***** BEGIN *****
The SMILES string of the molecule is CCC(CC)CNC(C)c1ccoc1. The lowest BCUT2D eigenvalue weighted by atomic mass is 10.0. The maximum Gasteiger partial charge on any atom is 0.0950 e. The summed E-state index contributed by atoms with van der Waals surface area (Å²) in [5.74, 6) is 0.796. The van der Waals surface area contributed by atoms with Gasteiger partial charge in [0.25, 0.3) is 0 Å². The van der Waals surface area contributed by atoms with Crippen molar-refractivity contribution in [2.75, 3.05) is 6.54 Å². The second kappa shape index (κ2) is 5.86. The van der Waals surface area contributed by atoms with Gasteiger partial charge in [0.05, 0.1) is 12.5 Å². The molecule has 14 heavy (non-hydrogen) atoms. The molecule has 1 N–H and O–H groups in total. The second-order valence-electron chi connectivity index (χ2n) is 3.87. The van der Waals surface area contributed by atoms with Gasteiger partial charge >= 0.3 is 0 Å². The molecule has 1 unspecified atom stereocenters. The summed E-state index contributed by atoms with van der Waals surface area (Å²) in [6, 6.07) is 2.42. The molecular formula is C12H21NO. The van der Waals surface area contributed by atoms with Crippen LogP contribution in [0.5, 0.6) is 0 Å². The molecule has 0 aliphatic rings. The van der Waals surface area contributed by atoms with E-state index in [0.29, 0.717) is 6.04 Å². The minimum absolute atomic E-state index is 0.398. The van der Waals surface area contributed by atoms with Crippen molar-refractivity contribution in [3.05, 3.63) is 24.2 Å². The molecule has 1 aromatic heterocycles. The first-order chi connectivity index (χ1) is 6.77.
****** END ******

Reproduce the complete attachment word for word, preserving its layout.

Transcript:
The SMILES string of the molecule is CCC(CC)CNC(C)c1ccoc1. The lowest BCUT2D eigenvalue weighted by atomic mass is 10.0. The maximum Gasteiger partial charge on any atom is 0.0950 e. The summed E-state index contributed by atoms with van der Waals surface area (Å²) in [5.74, 6) is 0.796. The van der Waals surface area contributed by atoms with Gasteiger partial charge in [0.25, 0.3) is 0 Å². The van der Waals surface area contributed by atoms with Crippen molar-refractivity contribution in [2.75, 3.05) is 6.54 Å². The second kappa shape index (κ2) is 5.86. The van der Waals surface area contributed by atoms with Gasteiger partial charge in [0.05, 0.1) is 12.5 Å². The molecule has 14 heavy (non-hydrogen) atoms. The molecule has 1 N–H and O–H groups in total. The second-order valence-electron chi connectivity index (χ2n) is 3.87. The van der Waals surface area contributed by atoms with Gasteiger partial charge >= 0.3 is 0 Å². The molecule has 1 unspecified atom stereocenters. The summed E-state index contributed by atoms with van der Waals surface area (Å²) in [6, 6.07) is 2.42. The molecular formula is C12H21NO. The van der Waals surface area contributed by atoms with Crippen LogP contribution in [0.5, 0.6) is 0 Å². The molecule has 0 aliphatic rings. The van der Waals surface area contributed by atoms with E-state index in [0.29, 0.717) is 6.04 Å². The minimum absolute atomic E-state index is 0.398. The van der Waals surface area contributed by atoms with Crippen molar-refractivity contribution in [3.05, 3.63) is 24.2 Å². The molecule has 1 aromatic heterocycles. The first-order chi connectivity index (χ1) is 6.77.